Howard University Satellite Campus to Open at Google Headquarters

Alex Wong/Getty Images
Alex Wong/Getty Images

Google has partnered with Howard University to launch a satellite campus at its Mountainview, Calif., headquarters.


The company on Thursday announced its “Howard West” campus, which will offer a three-month residency for juniors and seniors in Howard’s computer science program. Although the students will not receive an internship salary (which averages about $6,600 a month), they will receive college credit and a housing stipend.


“Howard West will produce hundreds of industry-ready black computer science graduates, future leaders with the power to transform the global technology space into a stronger, more accurate reflection of the world around us,” Howard University President Wayne Frederick said in a statement. “We envisioned this program with bold outcomes in mind—to advance a strategy that leverages Howard’s high-quality faculty and Google’s expertise, while also rallying the tech industry and other thought leaders around the importance of diversity in business and the communities they serve.”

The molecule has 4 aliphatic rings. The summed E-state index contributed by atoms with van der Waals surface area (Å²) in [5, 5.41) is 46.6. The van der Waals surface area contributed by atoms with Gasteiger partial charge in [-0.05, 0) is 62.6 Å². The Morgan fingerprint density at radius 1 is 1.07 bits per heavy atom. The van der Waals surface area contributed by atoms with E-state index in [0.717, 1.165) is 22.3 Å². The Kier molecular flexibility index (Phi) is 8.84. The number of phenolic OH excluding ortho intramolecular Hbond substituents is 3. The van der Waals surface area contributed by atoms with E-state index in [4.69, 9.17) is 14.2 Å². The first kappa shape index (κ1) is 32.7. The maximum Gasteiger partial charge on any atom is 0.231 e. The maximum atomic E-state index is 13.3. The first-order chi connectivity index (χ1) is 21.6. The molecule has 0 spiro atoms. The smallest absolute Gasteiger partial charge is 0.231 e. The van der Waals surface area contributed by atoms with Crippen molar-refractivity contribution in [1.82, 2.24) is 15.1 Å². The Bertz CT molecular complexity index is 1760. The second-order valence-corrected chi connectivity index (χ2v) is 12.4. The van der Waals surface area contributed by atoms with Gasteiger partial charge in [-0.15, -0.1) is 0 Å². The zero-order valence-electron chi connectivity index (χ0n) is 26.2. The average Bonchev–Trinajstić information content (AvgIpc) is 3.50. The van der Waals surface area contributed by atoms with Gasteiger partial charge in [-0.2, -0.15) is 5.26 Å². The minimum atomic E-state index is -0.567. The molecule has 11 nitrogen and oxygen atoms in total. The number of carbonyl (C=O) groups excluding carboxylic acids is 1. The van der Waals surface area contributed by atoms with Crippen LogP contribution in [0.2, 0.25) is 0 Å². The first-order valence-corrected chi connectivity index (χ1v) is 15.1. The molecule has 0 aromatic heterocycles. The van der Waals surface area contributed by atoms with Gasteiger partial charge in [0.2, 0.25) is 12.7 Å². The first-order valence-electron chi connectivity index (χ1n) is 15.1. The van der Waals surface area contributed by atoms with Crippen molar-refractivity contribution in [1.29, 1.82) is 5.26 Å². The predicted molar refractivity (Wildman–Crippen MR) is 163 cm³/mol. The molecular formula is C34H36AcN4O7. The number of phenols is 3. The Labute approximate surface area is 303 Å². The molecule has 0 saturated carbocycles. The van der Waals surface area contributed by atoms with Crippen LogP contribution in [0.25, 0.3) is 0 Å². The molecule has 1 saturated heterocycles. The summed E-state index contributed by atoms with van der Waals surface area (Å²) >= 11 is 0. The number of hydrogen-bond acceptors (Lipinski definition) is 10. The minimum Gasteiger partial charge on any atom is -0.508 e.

Hopefully, once these students complete the program and graduate from Howard, they’ll have opportunities for full-time positions at Google, especially since its diversity numbers could use it. According to Google’s latest diversity report, black employees account for only 2 percent of its workforce, while 59 percent of it is white and 32 percent Asian.

Howard alumna and Google Global Partnerships Vice President Bonita Stewart says that the partnership will open doors for black students in the field of technology.

“The lack of exposure, access to mentors and role models are critical gaps that Howard West will solve. We’ve also heard that many CS students struggle to find the time to practice coding while juggling a full course load and part-time jobs,” Stewart said. “Left unchecked, systematic barriers lead to low engagement and enrollment in CS, low retention in CS programs and a lack of proximity and strong relationships between the Silicon Valley, HBCUs and the larger African-American community.”

Bye, Kinja! It's been fun (occasionally).

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This is wonderful. I wish (I really wish) the students could get an internship salary, but this program should be a great resume-builder and a solid bridge to solid CS career opportunities.

Thansk for sharing Yesha!